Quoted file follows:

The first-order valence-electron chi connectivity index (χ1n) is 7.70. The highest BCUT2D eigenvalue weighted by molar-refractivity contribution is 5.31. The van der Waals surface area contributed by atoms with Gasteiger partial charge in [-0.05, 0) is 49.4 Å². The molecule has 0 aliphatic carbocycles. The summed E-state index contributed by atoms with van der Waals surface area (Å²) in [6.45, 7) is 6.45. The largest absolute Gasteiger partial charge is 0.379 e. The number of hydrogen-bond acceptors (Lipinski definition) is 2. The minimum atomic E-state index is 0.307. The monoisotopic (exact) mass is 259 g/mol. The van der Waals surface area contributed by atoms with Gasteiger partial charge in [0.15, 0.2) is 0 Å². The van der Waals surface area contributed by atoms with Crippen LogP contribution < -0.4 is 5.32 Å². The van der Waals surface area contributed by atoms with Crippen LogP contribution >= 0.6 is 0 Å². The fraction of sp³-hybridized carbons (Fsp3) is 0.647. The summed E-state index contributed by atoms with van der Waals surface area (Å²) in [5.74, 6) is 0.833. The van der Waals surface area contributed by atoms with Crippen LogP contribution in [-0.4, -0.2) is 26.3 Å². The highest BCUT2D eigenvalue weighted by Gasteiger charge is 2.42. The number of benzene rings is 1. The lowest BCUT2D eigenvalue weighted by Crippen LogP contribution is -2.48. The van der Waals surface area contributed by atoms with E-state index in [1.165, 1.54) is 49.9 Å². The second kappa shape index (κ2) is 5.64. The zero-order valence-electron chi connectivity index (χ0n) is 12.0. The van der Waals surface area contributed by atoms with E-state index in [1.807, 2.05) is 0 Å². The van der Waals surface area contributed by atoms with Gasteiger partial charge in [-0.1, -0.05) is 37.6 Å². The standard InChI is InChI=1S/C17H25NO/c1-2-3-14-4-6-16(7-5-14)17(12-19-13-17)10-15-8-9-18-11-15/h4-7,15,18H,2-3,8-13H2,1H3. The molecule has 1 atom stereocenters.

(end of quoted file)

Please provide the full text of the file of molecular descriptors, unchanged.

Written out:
The first-order valence-electron chi connectivity index (χ1n) is 7.70. The highest BCUT2D eigenvalue weighted by molar-refractivity contribution is 5.31. The van der Waals surface area contributed by atoms with Gasteiger partial charge in [-0.05, 0) is 49.4 Å². The molecule has 0 aliphatic carbocycles. The summed E-state index contributed by atoms with van der Waals surface area (Å²) in [6.45, 7) is 6.45. The largest absolute Gasteiger partial charge is 0.379 e. The number of hydrogen-bond acceptors (Lipinski definition) is 2. The minimum atomic E-state index is 0.307. The monoisotopic (exact) mass is 259 g/mol. The van der Waals surface area contributed by atoms with Gasteiger partial charge in [0.15, 0.2) is 0 Å². The van der Waals surface area contributed by atoms with Crippen LogP contribution < -0.4 is 5.32 Å². The van der Waals surface area contributed by atoms with Crippen LogP contribution >= 0.6 is 0 Å². The fraction of sp³-hybridized carbons (Fsp3) is 0.647. The summed E-state index contributed by atoms with van der Waals surface area (Å²) in [5.74, 6) is 0.833. The van der Waals surface area contributed by atoms with Crippen LogP contribution in [-0.4, -0.2) is 26.3 Å². The highest BCUT2D eigenvalue weighted by Gasteiger charge is 2.42. The number of benzene rings is 1. The lowest BCUT2D eigenvalue weighted by Crippen LogP contribution is -2.48. The van der Waals surface area contributed by atoms with E-state index in [1.165, 1.54) is 49.9 Å². The second kappa shape index (κ2) is 5.64. The zero-order valence-electron chi connectivity index (χ0n) is 12.0. The van der Waals surface area contributed by atoms with E-state index in [1.807, 2.05) is 0 Å². The van der Waals surface area contributed by atoms with Gasteiger partial charge in [-0.1, -0.05) is 37.6 Å². The standard InChI is InChI=1S/C17H25NO/c1-2-3-14-4-6-16(7-5-14)17(12-19-13-17)10-15-8-9-18-11-15/h4-7,15,18H,2-3,8-13H2,1H3. The molecule has 1 atom stereocenters.